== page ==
DAYTONA BEACH, Fla. (June 14, 2004) -- Bigger. Faster. Longer. All of those terms can describe the NASCAR AutoZone Elite Division, Southeast Series' next event, the Kentucky 150 presented by Insight Communications at Kentucky Speedway on Friday,...
DAYTONA BEACH, Fla. (June 14, 2004) -- Bigger. Faster. Longer. All of those terms can describe the NASCAR AutoZone Elite Division, Southeast Series' next event, the Kentucky 150 presented by Insight Communications at Kentucky Speedway on Friday, June 18.
One of two Southeast Series races on Kentucky Speedway's 1.5-mile oval, which is the series' biggest venue, the Kentucky 150 is the series' longest race at 150 miles and the series' fastest race with a Bud Pole qualifying record of over 157 mph.
One driver expected to handle these daunting statistics with ease is 2002 series champion Jeff Fultz (No. 54 C&C Boiler Chevrolet), a two-time winner at the track.
"These cars are really fun," said Fultz, a native of Cincinnati, Ohio. "They're stable at these types of tracks. The fields are getting tighter and tighter every year. We used to have six or seven cars that would pull away and the rest of them would be running in a pack. Now, people are working a lot harder since we have three superspeedway races, so we have a lot tighter field. Once you get three or four wide, it's going to really open up."
Fultz said the bigger, faster track means more emphasis on aerodynamics is needed.
"To prepare for Kentucky, you start trying to knock the drag out of the car," said Fultz. "It's got a restrictor plate and you never lift [out of the throttle]. You try to take down force out of the car at Kentucky, to make the car better when you're driving it wide open."
For the second consecutive week, the Southeast Series will be a companion event to the NASCAR Busch Series, which runs the Meijer 300 presented by Oreo on June 19. The Southeast Series will set the starting field for the Kentucky 150 with time trials at 3:00 p.m. Friday. Fultz said qualifying matters on any track, but anything can happen once the green flag falls.
"We put emphasis on qualifying, but I'm not the best qualifier," said Fultz." As long as you're in the top five or 10, you'll do fine and you've got to make a pit stop anyway. We try to get the pole, but I'm not the best at qualifying anyway and we come to race."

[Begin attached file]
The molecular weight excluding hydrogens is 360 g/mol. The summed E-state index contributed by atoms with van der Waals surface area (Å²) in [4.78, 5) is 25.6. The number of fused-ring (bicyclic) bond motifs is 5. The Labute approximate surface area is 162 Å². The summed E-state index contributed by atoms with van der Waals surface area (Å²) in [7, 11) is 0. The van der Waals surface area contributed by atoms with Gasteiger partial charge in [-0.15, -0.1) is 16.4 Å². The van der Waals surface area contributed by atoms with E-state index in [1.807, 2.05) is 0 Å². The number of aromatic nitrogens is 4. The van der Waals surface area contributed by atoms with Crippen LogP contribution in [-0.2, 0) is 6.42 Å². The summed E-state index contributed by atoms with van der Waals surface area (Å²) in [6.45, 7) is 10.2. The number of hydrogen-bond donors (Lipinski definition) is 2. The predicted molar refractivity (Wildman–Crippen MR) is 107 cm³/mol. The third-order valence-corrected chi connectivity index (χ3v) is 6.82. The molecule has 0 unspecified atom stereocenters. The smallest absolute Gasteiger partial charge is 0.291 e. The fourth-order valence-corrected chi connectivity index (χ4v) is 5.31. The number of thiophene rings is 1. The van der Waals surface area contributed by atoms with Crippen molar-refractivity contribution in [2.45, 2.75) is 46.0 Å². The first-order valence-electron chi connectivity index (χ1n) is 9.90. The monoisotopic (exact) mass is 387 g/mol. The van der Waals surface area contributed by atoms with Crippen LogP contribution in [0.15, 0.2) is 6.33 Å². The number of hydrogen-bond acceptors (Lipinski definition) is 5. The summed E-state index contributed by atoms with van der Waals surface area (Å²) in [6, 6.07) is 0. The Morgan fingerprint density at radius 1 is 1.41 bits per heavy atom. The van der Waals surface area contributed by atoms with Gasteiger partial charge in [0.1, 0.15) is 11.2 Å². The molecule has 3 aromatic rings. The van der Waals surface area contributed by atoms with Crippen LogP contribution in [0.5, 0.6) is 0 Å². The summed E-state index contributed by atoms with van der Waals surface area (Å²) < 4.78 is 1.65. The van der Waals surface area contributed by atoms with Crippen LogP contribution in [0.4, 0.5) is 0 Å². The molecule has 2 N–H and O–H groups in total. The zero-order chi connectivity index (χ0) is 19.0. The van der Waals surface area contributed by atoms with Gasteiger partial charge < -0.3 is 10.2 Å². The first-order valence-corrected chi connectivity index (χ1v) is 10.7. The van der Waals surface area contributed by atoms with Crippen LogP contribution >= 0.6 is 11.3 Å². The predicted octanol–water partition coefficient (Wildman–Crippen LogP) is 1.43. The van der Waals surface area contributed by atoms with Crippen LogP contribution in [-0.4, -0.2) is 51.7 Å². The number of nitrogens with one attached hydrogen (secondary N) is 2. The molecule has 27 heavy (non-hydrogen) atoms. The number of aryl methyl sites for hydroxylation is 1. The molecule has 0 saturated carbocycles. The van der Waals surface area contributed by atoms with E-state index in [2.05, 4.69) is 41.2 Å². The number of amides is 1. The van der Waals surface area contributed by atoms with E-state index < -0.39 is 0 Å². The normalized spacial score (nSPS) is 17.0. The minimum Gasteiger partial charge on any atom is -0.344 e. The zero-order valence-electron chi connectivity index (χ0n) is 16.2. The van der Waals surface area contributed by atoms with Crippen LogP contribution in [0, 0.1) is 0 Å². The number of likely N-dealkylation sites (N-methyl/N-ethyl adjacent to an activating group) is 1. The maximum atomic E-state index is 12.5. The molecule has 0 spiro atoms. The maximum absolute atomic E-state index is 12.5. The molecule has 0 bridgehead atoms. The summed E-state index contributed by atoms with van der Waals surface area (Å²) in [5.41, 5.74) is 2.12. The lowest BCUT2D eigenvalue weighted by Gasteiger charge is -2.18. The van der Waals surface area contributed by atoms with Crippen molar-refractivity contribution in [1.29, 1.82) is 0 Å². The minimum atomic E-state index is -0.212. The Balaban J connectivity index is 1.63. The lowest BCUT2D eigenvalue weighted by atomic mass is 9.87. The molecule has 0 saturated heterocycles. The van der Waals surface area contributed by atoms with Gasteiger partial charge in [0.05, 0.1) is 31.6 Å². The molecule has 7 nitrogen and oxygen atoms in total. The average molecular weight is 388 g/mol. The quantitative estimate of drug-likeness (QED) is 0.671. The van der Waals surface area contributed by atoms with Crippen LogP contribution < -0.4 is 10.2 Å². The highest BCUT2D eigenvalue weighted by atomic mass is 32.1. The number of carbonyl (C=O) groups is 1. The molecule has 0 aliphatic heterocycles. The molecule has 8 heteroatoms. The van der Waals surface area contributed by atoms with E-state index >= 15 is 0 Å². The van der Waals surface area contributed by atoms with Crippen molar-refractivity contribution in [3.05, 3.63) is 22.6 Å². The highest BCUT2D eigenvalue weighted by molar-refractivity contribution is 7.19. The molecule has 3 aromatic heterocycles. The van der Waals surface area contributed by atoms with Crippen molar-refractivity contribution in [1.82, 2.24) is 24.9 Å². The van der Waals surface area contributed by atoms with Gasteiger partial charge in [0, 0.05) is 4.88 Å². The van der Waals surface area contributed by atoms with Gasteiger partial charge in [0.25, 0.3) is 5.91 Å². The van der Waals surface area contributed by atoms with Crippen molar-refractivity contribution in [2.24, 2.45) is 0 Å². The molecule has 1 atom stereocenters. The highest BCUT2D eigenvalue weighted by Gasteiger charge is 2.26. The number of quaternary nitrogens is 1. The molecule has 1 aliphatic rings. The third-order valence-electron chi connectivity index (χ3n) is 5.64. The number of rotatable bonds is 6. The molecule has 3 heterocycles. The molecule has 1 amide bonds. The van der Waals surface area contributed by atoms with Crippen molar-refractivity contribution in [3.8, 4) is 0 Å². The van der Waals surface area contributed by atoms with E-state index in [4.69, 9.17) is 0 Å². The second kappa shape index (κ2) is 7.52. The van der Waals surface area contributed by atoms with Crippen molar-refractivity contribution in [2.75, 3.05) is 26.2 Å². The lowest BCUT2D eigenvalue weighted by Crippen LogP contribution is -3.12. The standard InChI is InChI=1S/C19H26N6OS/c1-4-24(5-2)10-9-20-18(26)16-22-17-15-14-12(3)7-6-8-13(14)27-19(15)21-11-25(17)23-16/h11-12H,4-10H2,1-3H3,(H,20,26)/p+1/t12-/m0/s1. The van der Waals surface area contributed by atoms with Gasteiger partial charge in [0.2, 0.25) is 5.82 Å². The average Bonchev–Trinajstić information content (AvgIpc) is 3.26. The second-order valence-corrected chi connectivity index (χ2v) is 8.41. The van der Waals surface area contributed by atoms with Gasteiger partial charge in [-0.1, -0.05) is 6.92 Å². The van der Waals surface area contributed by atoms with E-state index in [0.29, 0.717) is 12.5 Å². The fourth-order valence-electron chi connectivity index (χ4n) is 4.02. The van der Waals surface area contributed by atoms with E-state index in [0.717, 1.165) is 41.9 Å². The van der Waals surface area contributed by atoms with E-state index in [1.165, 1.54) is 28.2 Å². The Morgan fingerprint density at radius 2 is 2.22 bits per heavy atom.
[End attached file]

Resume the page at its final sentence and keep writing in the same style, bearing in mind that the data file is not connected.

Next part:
Friday's Kentucky 150 marks the Southeast Series' seventh event at Kentucky Speedway, which has hosted the series annually since it opened in 2000. Billy Bigley Jr. won the inaugural event in June 2000. When the series returned for two events in 2001, Fultz won both. Pensacola, Fla. drivers have dominated the series' visits to Kentucky ever since, with Eddie Mercer (No. 27 Everwood Treatment Co. / Phoenix Construction Chevrolet) winning in June 2002 and Scott Carlson (No. 38 Fast Eddies Fun Center Pontiac) winning two consecutive events in August 2002 and June 2003. Carlson also holds the series' Kentucky qualifying record of 34.335 seconds (157.274 mph), set in 2002. The Southeast Series returns to Kentucky Speedway for another 100-lap race on Sept. 18.
What: Kentucky 150 presented by Insight Communications (Race No. 6 of 12 in the NASCAR AutoZone Elite Division, Southeast Series.
Where: Kentucky Speedway, Sparta, Ky.
When: 9:00 p.m. (approx.), Friday, June 18, 2004.
Track layout: 1.5-mile oval.
Race length: 100 laps (150 miles).
Posted awards: $107,592.
2003 winner: Scott Carlson.
2003 polesitter: Scott Carlson.
Top 10 in points: 1. Jason Hogan 810, 2. Erik Darnell 774, 3. Jeff Fultz 761, 4. J.R. Norris 759, 5. John Wilkinson, III 683, 6. Kevin Prince 672, 7. Chris Davidson 656, 8. Wayne Bowen 637, 9. Greg Pope 629, 10. Dusty Williams 615.
Pre-race schedule (all times local): 7:00 a.m. registration opens, 10-11:30 a.m. practice, 3:00 p.m. time trials (2 laps).